India Shutters Facebook's Free Web Access Program

Courtesy of Facebook

Free Basics, the program developed by Facebook which seeks to provide low-income people in emerging markets like Africa and India with a limited -- but free -- way to access the web, has been shut down following an order by India’s Telecom Regulatory Authority (TRAI). The order arrives just over a month after TRAI instructed Facebook's telecom partner for the program, Reliance Communications, to suspend the Free Basics program.

Free Basics operates via agreements like the one it had with Reliance and would provide mobile users with free access to select websites and services, which are first required to submit themselves for inclusion in Free Basics.

"No service provider shall offer or charge discriminatory tariffs for data services on the basis of content," reads TRAI's statement on its policy. With this sentence TRAI made crystal clear its support for the principles of net neutrality; that no deals with a particular service provider, like Reliance, would determine the content people are allowed to access.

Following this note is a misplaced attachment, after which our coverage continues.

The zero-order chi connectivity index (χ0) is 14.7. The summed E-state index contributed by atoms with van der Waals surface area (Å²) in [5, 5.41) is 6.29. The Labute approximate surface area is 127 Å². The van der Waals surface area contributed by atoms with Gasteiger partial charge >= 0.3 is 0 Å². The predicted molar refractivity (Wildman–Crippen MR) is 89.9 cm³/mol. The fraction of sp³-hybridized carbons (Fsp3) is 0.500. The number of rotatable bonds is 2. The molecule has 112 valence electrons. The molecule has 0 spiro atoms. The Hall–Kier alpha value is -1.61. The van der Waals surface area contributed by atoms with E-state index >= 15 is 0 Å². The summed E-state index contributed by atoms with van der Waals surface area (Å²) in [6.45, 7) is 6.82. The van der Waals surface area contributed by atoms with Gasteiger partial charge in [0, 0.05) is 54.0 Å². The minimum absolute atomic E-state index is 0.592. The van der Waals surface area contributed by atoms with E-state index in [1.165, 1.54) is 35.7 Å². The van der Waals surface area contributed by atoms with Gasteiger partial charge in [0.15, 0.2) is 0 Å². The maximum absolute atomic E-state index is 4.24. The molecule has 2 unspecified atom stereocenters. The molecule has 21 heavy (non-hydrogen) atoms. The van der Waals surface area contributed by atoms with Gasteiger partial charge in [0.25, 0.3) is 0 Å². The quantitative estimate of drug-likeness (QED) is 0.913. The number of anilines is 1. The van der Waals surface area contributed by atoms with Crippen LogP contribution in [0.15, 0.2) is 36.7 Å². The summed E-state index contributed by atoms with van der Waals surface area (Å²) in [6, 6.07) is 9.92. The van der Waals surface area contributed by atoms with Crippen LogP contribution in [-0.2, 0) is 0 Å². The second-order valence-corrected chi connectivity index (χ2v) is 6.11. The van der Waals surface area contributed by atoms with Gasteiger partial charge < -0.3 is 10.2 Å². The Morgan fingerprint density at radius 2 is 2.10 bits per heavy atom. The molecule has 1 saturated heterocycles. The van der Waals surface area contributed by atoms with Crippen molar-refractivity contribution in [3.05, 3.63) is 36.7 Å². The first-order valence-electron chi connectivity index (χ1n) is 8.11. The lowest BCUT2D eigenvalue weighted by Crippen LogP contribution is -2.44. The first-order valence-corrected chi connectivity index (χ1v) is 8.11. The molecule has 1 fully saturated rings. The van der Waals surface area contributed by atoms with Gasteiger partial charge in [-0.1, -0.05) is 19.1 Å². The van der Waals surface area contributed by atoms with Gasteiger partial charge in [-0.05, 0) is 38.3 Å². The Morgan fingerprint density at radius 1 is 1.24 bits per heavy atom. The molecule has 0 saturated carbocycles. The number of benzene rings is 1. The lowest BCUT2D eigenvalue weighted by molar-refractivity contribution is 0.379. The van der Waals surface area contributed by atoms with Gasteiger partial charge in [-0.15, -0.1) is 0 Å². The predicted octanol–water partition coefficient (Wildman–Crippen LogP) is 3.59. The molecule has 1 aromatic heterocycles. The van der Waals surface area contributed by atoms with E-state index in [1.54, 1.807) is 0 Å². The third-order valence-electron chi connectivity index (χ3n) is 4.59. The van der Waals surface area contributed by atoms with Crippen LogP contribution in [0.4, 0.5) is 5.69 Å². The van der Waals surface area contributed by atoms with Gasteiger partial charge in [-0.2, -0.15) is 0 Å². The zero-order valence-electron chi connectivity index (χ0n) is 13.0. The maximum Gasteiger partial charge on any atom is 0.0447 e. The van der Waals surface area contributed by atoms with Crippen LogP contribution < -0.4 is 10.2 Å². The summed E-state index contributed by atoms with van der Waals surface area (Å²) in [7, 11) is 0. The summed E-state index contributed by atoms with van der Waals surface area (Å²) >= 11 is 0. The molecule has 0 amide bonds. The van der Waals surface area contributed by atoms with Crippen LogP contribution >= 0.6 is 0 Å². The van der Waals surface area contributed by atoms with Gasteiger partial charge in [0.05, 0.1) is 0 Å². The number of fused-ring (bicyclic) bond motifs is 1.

Free Basics was a "zero-rating" system (a term which does a poor job of explaining a simple concept), meaning, due to agreements between Free Basics and Reliance (or T-Mobile and streaming music services), customers aren't charged for data usage. While that sounds like a win for users, these agreements generally only apply to outlets and services (think Netflix, or the New York Times -- neither of which are involved in any zero-rating programs) that the service provider has reached agreements with.

The Hindustan Times received a statement from Facebook in which the social giant laments the Indian regulator's decision. "While disappointed with the outcome, we will continue our efforts to eliminate barriers and give the unconnected an easier path to the internet and the opportunities it brings."

A few days after that order the program was also suspended in Egypt. No explanation was given.

As Billboard has noted before, there is nothing inherently wrong with providing cheap access to the web to the underserved. But at issue here is not that access, but the plutocratic contours of these initiatives, regardless of their intentions.


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